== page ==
What was obvious to all alert Americans by the close of Reconstruction was that more people were living in cities where more factories were spewing out more products for better living. What was obvious to most Methodists, United Brethren, and Evangelicals was that they had more to listen to in church and more to eschew in the world. Inside there were pipe organs and paid choirs, although crusty old Methodist Alfred Brunson grumbled that "the people praised God by proxy, having quartets, choirs, and musical machines to do it for them, instead of doing it directly themselves." The United Brethren banned choirs in 1861 and musical instruments in 1865; it was not long, however, until they relaxed the ban. Worship in Methodist, United Brethren, and Evangelical churches was becoming less spontaneous and more staid, although it was primarily Methodists who took steps to introduce formal orders of Sunday worship. All three gave central importance to the sermon, which was becoming more polished.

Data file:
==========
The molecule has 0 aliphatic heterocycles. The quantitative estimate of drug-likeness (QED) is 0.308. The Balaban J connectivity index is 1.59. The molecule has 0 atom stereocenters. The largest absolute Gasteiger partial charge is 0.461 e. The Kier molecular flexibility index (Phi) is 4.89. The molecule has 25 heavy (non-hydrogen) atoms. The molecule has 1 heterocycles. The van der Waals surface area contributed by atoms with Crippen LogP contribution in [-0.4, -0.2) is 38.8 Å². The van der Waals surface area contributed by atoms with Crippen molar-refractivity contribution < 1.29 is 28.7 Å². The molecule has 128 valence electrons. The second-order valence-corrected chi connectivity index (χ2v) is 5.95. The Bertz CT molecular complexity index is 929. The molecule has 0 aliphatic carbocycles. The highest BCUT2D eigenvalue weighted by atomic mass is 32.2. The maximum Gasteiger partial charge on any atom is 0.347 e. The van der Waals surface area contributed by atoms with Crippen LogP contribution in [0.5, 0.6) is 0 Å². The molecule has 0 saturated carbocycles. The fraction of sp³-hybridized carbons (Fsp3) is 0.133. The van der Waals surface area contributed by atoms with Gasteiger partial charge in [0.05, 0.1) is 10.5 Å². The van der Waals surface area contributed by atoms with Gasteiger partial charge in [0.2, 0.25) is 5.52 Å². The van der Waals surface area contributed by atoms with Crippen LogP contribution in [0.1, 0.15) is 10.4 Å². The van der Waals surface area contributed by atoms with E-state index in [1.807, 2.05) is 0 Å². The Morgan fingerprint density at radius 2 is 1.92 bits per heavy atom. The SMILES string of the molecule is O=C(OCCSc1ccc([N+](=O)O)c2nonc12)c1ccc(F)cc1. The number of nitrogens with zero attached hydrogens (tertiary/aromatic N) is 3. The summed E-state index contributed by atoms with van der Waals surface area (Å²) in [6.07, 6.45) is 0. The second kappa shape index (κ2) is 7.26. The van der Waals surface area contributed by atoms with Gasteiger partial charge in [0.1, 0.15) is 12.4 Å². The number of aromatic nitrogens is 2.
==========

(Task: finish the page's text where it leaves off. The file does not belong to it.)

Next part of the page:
While Methodists, United Brethren, and Evangelicals had more things to listen to in church, they had more things to avoid in the world. Methodists were told in 1872 to stay clear of dancing, playing games of chance, attending theaters, horse races and circuses; United Brethren added tobacco and running races to this list. Evangelicals declared it a "day of shame" when the Chicago World's Fair opened on a Sunday in 1893. One Evangelical, surveying new feminine hairdressing styles, declared, "When professed Christians . . . 'bang' their hair and frizz it all around . . . heaven puts on robes of mourning and all hell holds a jubilee."
Jubilation in hell diminished, it was believed, as alcohol slithered over fewer and fewer lips. Frances Willard, leader of the Woman's Christian Temperance Union, claimed that "poisonous drinks crazing the brains of legislators precipitated the Civil War." Legal prohibition of alcoholic beverages was supported by the United Brethren General Conference of 1881, the northern Methodist one of 1884, and the southern Methodist one of 1890, which asserted, "Voluntary total abstinence from all intoxicants is the sole and true ground of personal temperance, and complete legal prohibition of the traffic is the duty of the government." By 1908 no one quibbled when it was said that the "Methodist Episcopal Church is a temperance society."
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